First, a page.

UNIDENTIFIED MALE: Is a clean debt limit, with nothing attached to
it, the only kind the president will accept?

LEW: Yes. I`m just going to have to reiterate, John, the president
is not going to be negotiating over the debt limit. And Congress has to
act to pass the debt limit. Since 1789, every Congress has acted to pay
the bills of the United States. This Congress needs to do the same thing.

(END VIDEO CLIP)

O`DONNELL: You know what is the strangest thing about what John
Boehner said about having a whale of a fight over the debt limit? The
strangest thing about that line is where he said it. He said it in Boise,
Idaho, which would be fine if he was just coming off a vacation, you know,
riding the rapids of the salmon river, something like that, which is the
kind of thing that the speaker of the House can do in the August recess in
a non-election year. The speaker gets to have some real down time in
August of a non-election year, but not this speaker, because this speaker
is not confident that Republicans can actually hold their majority in the
House of Representatives.

And that is why this speaker is on a 35-day campaign bus tour, 35 days
in a bus for the speaker of the House, a bus tour for the Republican
candidate for the House who won`t even be on a ballot until next year.

But that what makes it even weirder, this whole bus tour thing is that
he took the bus to Idaho. Idaho is like the Vatican of Republicanism.
Idaho is hard-core Republican country. The Democrats don`t have a chance
of picking up a House seat in Idaho.

But John Boehner is not there because he is afraid of Democrats. His
campaign energy is being used up in Idaho now, fighting against an even
crazier Republican than the incumbent Republican in the second Idaho
district.

The incumbent Mike Simpson will be challenged in next year`s
Republican primary by Bryan Smith, who said this. When asked if he would
vote for Speaker John Boehner to retain his speakership?

(BEGIN VIDEO CLIP)

BRYAN SMITH: I can tell you that I would put in last hope in the most
conservative person as it would represent the conservative values of the
good people from Idaho`s second congressional district.

(END VIDEO CLIP)

O`DONNELL: That is a "no, I won`t vote for John Boehner." And John
Boehner knows it.

Brian Smith is being backed by the ultra-crazy, Club for Growth, you
know the anti-tax group that`s even crazier than Grover Norquist. The Club
for Growth actually set up a Web site called primarymycongressman.com. And
Brian Smith clicked on that Web site and became a Republican congressional
candidate.

And a top reason for the Club for Growth challenging incumbent
Republicans and supporting primaries against Republican incumbent Mike
Simpson, is that Mike Simpson voted to increase the debt limit just like
John Boehner asked him to after John Boehner struck a deal with President
Obama in 2011.

(BEGIN VIDEO CLIP)

REP. JOHN BOEHNER (R-OH), SPEAKER OF THE HOUSE: When you look at this
final agreement that we came to with the White House, you know, I got 98
percent of what I wanted. I`m pretty happy.

(END VIDEO CLIP)

O`DONNELL: And with that agreement, John Boehner led eight-term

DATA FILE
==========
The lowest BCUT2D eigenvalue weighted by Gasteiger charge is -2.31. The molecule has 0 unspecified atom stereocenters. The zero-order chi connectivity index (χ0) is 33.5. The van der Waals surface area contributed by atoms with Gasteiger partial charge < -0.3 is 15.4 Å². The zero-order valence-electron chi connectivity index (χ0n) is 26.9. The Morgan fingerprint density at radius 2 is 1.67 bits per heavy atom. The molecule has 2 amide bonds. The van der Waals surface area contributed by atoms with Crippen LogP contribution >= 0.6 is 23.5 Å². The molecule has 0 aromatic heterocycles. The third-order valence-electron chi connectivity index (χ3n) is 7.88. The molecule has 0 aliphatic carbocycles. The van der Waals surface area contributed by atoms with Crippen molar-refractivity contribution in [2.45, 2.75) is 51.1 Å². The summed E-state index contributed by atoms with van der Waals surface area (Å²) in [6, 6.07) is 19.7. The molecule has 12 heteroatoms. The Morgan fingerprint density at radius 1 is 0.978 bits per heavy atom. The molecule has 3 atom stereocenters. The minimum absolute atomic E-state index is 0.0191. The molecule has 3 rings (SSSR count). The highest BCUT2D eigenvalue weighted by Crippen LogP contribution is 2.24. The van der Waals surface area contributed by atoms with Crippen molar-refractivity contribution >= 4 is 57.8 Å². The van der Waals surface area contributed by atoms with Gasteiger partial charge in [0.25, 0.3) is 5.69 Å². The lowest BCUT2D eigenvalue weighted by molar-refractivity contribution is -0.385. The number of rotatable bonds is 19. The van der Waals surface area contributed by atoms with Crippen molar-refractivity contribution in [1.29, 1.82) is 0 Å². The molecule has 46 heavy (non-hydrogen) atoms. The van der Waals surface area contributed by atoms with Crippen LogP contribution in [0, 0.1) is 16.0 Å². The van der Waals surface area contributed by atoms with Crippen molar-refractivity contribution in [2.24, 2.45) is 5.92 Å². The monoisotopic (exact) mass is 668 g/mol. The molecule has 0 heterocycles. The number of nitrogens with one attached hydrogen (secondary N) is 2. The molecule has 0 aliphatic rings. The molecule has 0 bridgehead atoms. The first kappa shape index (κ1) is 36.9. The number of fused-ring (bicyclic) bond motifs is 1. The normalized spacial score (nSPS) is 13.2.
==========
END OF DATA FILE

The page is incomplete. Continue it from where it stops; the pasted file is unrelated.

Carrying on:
Republican Congressman Mike Simpson from the safest seat in the House
straight into a primary fight with primary congressman candidate, Bryan
Smith. And that, that primary is going to be a whale of a fight.

Joining me now are: former labor secretary, Robert Reich, now a
professor at the University of California-Berkeley, his new documentary
"Inequality for All" comes out September 27th. And "The Washington Post,"
Ezra Klein. Ezra, of course, is MSNBC analyst.

Robert Reich, we`re developing, or at that time on the calendar again
where September 30th, we come to the point where we have to come up with a
type of legislation to continue funding the government, followed quickly by
an increase in the debt ceiling. And of course, as usual, the Republican
threats are flying.

ROBERT REICH, FORMER LABOR SECRETARY: Well, yes, Lawrence, this whale
of a fight. It is interesting to conceive of John Boehner having a whale
of a fight with a president that is not going to negotiate. It`s like
shadow boxing. And who are you actually going to fight with when the
president is not going to negotiate?

And the president is actually right in not negotiating. Bond markets
are already going to be roiled by the Feds tapering off the quantitative
easing. I mean, if you add to that a chance of a default on the federal
debt, we`re going to see bond markets go crazy, Wall Street is going to be
upset, all the patrons of the Republican Party are going to come down very
hard on them, as they did the last time they pull this.

O`DONNELL: I want to play what Jay Carney said about negotiating on
the debt ceiling yesterday.

(BEGIN VIDEO CLIP)

CARNEY: Let me reiterate what our position is, and it is unequivocal,
we will not negotiate with Republicans in Congress over Congress`s
responsibility to pay the bills that Congress has racked up, period. It is
Congress` responsibility to maintain the full faith and credit of the
United States. We have never defaulted and we must never default. That is
our position, 100 percent, full stop.

(END VIDEO CLIP)

O`DONNELL: Ezra Klein, did you hear any wiggle room in there?

EZRA KLEIN, THE WASHINGTON POST: No, the Obama administration, this
is actually, I think, a really important point. They have religion on this